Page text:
Family Photo Back at Home.

Family Photo Back at Home 9 long years ago.

As we celebrate another round of birthdays and I’m forced to think about the passage of time yet again, I am reminded of time’s  cruel tricks. Since all other theories and explanations have failed, I’ve concluded there’s some kind of horrid, malevolent watch matcher lurking somewhere way up in the sky who keeps tinkering with the cogs and speeding things up. Don’t you agree?

I mean…Surely time couldn’t move that fast unless it was taking performance enhancing drugs and even then we’re talking about lethally high doses.

Someone or indeed, something, is doing an awful lot of tinkering with the gears up there. That’s the only way I can explain how time goes really fast when you want it to go slow and conversely barely seems to move at all, when you really want it to speed up like while you’re waiting in a supermarket queue and the person in front of you with enough food to feed an entire army can’t remember their pin and you’re running late and your child is standing on a street corner after dark in their ballet leotard and it’s cold and you don’t know what sort of creeps are hanging around.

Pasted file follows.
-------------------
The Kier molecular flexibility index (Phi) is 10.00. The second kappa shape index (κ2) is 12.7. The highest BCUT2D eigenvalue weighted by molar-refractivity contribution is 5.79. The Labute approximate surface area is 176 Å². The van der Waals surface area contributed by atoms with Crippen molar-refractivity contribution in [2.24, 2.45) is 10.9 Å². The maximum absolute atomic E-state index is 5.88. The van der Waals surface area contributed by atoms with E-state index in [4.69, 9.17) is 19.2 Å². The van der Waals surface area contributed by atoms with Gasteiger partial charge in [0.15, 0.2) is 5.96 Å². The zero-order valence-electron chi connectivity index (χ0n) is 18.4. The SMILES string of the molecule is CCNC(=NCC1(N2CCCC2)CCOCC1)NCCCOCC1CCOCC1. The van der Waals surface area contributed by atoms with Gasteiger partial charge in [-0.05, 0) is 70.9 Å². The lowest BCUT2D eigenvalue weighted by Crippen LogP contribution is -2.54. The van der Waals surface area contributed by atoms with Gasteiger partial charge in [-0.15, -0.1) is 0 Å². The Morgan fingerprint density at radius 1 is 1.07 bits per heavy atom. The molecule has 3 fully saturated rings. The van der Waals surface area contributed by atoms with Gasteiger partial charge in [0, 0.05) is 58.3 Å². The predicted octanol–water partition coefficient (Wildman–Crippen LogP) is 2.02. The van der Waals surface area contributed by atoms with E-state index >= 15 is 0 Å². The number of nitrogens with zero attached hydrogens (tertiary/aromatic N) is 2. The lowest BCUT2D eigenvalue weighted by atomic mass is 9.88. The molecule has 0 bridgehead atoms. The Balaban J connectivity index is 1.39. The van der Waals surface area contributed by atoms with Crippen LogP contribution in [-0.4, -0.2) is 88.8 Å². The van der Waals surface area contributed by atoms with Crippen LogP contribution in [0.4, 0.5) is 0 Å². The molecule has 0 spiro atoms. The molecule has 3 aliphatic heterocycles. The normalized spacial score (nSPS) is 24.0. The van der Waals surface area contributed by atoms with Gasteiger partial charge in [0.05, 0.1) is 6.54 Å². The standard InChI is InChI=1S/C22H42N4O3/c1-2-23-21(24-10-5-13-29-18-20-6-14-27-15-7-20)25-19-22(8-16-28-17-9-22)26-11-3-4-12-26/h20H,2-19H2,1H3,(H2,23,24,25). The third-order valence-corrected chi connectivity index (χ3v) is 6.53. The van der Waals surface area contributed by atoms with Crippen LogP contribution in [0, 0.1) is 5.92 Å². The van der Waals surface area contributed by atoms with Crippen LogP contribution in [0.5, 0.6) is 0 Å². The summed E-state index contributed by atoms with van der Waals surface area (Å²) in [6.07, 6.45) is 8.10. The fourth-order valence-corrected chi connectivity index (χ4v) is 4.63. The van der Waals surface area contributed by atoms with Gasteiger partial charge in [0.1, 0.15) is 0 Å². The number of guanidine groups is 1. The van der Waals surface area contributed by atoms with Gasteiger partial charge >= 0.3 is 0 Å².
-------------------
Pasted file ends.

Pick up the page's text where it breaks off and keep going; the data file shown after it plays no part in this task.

Time always goes agonisingly slow then!!!

Ever the philosopher, me at around 6 months.

h Ever the philosopher, me at around 6 months.

Once upon a birthday, my grandparents used to sing me “Happy Birthday” on the phone and my grandmother would tell me year after year, about when they “got the phone call” and my father told them they had a grand-daughter and they’d put her in a warmer. She always left out all the details such as how I was facing sunny side up and things had been touch and go. That THAT phone call wasn’t just about “it’s a girl”. It was a serious answer to prayer and their daughter and grand-daughter had made it through a rather perilous journey called birth.

You forget that your baby is hopefully crying the first time you see them.

You forget that your baby is hopefully crying the first time you see them.

There were no life or death dramas when our daughter was born, aside from when Big Brother, the inimitable “Little Man”, decided to climb up on the hospital bed to have a cuddle with Mum and activated the  emergency switch. That immediately and brutally flung the head of the bed straight down and in the process, the drip stand fell down and bumped Miss on the head. Miss ended up with a bruise on her forehead and was sent off to the Special Care Nursery for observation. A storm in a teacup but we still stir Mister about that. It’s not his only tale. The antics of “Little Man” are legendary but largely just involve a healthy curiosity combined with high speed.

Getting back to our daughter’s arrival…

The first time ever I saw your face
I thought the sun rose in your eyes
And the moon and the stars were the gifts you gave
To the dark and the endless skies, my love
To the dark and the endless skies

Roberta Flack (a romantic song but so apt)